"And then there is Axel. Who knows what that one is thinking."
The Organization's lack of discipline was lampshaded by Sora in a mocking way:
Sora: "Not a very organized Organization".
Clothes Make the Superman: Sora's drive forms in KH2 are a function of the new outfit he receives in the game, enchanted by the Good Fairies.
Collectible Card Game: Both as a gameplay mechanic in Chain of Memories and as an actual collectible card game.
Color-Coded for Your Convenience: The three 2008-2012 handheld games were each given a prominent color motif: Birth by Sleep is blue, Days is red, coded is yellow, and 3D is pink.
Composite Character: This happens often in the Disney worlds, usually because some of the characters are absent in their video game counterparts. These roles are usually filled by one of the original Kingdom Hearts characters. For example:
Critical Status Buff: Various abilities can boost the player's status at critical HP, like "Defender" and "Damage Control" for defense, "Berserker", "Striker", and "Grand Slam" for offense.
Cutscene Incompetence: Most of the heroes, particularly Sora. In-game the kid is a maelstrom of Keyblade-fueled Magic Knight chaos that can rip through the hordes of darkness for days on end. In cutscenes, expect to see him regularly tossed around, knocked down, taken by surprise, etc.
Cutscene Power to the Max: Near the end of Kingdom Hearts II, Sora basically turns into an overpowered action movie character. Case in point: he carves his way through entire buildings using a key. Using cuts that travel the length of said buildings. This may not count, however, depending on your definition of "cutscene".
And somehow appears on the other side of the buildings before they fall apart...
Dark Does Not Have to Be Evil: It just happens to attract a lot of bad guys, is all. Darkness, itself, is neither good or evil, and neither is light. They're just sources of power. The difference is that abusing darkness can lead to Jumping Off the Slippery Slope, and you can lose your humanity if your heart is too weak or if you go too far. Riku is the only main character (and implied to be the only character, ever) to be able to use darkness without the drawbacks, but it took him three games to master and to strengthen himself enough to do it, and it was not an easy journey. Not to mention, he still wouldn't have been able to entirely master the darkness without drawbacks had Ansem the Wise's Heart Codifier not blown up and destroyed the remains of Ansem in Riku and make him completely immune to corruption from the darkness.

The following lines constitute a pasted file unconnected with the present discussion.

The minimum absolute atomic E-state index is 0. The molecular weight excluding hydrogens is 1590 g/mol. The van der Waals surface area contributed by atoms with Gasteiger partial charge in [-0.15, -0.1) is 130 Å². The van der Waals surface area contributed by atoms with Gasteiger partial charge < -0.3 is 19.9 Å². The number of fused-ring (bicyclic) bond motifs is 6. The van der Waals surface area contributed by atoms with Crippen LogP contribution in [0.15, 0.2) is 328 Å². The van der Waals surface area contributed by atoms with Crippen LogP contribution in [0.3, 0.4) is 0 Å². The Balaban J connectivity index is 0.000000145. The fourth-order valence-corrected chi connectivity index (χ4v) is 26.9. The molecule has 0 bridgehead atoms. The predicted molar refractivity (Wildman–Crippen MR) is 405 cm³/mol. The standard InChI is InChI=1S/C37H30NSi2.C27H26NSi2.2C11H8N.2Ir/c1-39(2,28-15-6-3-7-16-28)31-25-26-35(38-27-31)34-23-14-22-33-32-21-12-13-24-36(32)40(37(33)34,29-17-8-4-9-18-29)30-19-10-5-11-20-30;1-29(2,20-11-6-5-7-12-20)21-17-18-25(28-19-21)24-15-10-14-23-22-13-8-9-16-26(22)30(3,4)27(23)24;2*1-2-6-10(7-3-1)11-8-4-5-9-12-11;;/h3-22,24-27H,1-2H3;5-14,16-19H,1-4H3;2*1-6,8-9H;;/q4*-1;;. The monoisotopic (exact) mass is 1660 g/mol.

However, while darkness itself is not evil, most of the protagonists associate it with such, which is easy to do since they're beings from the Realm of Light, and all of the villains use Darkness to some degree as the source of their power. Due to the mentioned risk of going too far with it, it's also seen as evil for tempting others away from light and costing them their lives. Both the heroes and villains ultimately agree that there will always be a Balance Between Light and Darkness, and the two cannot exist without the other. As Kingdom Hearts II phrases it, the heroes don't oppose darkness itself, they oppose those who abuse it for evil.
Xemnas: Denizens of light, answer this: Why do you hate the darkness?
Mickey: Aw, we don't hate it. It's just kinda... scary. But the world's made of light and darkness. You can't have one without the other, 'cause darkness is half of everything. Sorta makes ya wonder why we are scared of the dark.
Deconstruction: Chain of Memories likely unintentionally deals with a CanonRelationship Sue, while 358/2 Days likely intentionally deconstructs the Copycat Sue. The characters involved are canonically clones of some sort and are considered abominations in-universe. Their Suish traits are actually plot-relevant and tend to be the reason the villains can make use of them.
Death Is Cheap: Pretty much every single death has been, is, or will likely be undone by the end of the series.